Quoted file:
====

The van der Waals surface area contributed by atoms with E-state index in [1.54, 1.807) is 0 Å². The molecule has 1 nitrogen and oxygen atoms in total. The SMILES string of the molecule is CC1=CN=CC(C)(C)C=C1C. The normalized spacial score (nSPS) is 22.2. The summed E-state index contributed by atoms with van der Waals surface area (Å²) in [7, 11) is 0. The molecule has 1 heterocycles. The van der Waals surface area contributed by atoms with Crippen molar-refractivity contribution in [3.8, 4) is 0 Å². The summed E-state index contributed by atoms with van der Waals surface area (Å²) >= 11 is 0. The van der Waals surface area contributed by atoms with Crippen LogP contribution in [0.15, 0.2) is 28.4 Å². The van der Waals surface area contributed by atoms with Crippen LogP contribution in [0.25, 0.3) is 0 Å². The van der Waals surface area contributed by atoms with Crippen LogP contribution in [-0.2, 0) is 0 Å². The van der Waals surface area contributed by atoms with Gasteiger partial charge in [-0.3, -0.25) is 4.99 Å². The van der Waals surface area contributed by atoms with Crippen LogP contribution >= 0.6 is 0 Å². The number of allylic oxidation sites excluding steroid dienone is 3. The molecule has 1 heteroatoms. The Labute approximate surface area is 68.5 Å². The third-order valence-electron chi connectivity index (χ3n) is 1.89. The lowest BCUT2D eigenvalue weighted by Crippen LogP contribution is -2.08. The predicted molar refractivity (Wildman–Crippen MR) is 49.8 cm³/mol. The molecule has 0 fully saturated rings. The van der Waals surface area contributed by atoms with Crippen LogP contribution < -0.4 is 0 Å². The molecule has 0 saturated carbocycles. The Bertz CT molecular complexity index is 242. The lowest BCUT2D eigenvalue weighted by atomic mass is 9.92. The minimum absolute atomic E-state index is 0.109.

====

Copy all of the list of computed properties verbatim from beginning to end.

The van der Waals surface area contributed by atoms with E-state index in [1.54, 1.807) is 0 Å². The molecule has 1 nitrogen and oxygen atoms in total. The SMILES string of the molecule is CC1=CN=CC(C)(C)C=C1C. The normalized spacial score (nSPS) is 22.2. The summed E-state index contributed by atoms with van der Waals surface area (Å²) in [7, 11) is 0. The molecule has 1 heterocycles. The van der Waals surface area contributed by atoms with Crippen molar-refractivity contribution in [3.8, 4) is 0 Å². The summed E-state index contributed by atoms with van der Waals surface area (Å²) >= 11 is 0. The van der Waals surface area contributed by atoms with Crippen LogP contribution in [0.15, 0.2) is 28.4 Å². The van der Waals surface area contributed by atoms with Crippen LogP contribution in [0.25, 0.3) is 0 Å². The van der Waals surface area contributed by atoms with Crippen LogP contribution in [-0.2, 0) is 0 Å². The van der Waals surface area contributed by atoms with Gasteiger partial charge in [-0.3, -0.25) is 4.99 Å². The van der Waals surface area contributed by atoms with Crippen LogP contribution >= 0.6 is 0 Å². The number of allylic oxidation sites excluding steroid dienone is 3. The molecule has 1 heteroatoms. The Labute approximate surface area is 68.5 Å². The third-order valence-electron chi connectivity index (χ3n) is 1.89. The lowest BCUT2D eigenvalue weighted by Crippen LogP contribution is -2.08. The predicted molar refractivity (Wildman–Crippen MR) is 49.8 cm³/mol. The molecule has 0 fully saturated rings. The van der Waals surface area contributed by atoms with Crippen LogP contribution < -0.4 is 0 Å². The molecule has 0 saturated carbocycles. The Bertz CT molecular complexity index is 242. The lowest BCUT2D eigenvalue weighted by atomic mass is 9.92. The minimum absolute atomic E-state index is 0.109.